The temporary absence rule allows a taxpayer that is renting out their main residence for a period to still treat the property as their main residence while they are away and claim the main residence capital gains tax (CGT) exemption. Taxpayers may rent out their primary residence for a variety of reasons including moving away for work purposes, taking an extended overseas holiday, or studying overseas.

Under the capital gains tax rules, if you:

  • Use your vacated home to produce income, you can choose to treat that home as your main residence for up to six years.
  • Do not use the vacated home to produce income, you can choose to treat it as your main residence for an unlimited period after you cease living in it. This will apply where the house is left empty or let rent free to relatives.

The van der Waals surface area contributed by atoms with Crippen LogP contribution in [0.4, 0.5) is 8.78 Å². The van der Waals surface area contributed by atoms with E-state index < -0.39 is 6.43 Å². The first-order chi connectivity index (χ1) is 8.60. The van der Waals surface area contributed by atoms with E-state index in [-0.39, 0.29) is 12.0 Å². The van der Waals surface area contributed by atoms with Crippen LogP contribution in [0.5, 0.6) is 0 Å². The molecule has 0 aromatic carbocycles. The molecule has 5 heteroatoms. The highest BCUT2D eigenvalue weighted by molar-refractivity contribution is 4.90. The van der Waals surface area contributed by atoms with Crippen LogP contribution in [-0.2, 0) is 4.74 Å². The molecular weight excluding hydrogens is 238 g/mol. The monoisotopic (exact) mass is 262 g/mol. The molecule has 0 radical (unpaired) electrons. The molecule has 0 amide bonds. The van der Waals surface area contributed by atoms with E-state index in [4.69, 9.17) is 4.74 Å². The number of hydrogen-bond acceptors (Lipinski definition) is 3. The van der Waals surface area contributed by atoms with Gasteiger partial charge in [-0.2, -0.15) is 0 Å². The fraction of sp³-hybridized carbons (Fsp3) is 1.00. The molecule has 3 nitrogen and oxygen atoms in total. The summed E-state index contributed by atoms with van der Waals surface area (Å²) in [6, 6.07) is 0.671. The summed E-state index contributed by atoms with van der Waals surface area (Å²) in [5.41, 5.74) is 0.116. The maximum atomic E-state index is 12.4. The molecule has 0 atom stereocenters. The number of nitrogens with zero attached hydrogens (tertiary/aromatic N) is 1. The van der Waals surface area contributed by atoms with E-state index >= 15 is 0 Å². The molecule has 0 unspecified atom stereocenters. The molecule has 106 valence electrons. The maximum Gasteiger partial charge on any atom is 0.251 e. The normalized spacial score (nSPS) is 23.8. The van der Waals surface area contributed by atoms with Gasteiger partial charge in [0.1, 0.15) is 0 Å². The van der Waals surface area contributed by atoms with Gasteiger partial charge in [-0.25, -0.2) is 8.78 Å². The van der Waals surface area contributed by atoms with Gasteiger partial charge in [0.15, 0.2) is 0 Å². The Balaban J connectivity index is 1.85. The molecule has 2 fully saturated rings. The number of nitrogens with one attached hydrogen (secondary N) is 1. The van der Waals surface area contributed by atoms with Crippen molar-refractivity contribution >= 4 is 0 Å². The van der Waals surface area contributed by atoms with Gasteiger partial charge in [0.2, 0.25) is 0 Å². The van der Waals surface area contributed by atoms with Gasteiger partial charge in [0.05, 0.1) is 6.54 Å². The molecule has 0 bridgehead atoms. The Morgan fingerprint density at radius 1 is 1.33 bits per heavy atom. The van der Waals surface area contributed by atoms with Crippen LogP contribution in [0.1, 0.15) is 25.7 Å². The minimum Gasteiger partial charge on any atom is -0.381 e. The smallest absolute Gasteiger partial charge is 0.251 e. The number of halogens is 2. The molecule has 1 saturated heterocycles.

If you are applying the temporary absence rule to treat that home as your main residence you cannot nominate any other home as your main residence during your period of absence even if you actually live in the other residence i.e. you are not entitled to claim two main residence exemptions at the same time.

Once the six year period of renting out the main residence has expired, the taxpayer can move back into the main residence for a period. Then if they chose to move out and start renting the main residence again a new six year period starts.

The temporary absence rule applies to taxpayers’ main residences that are located both in Australia and overseas.


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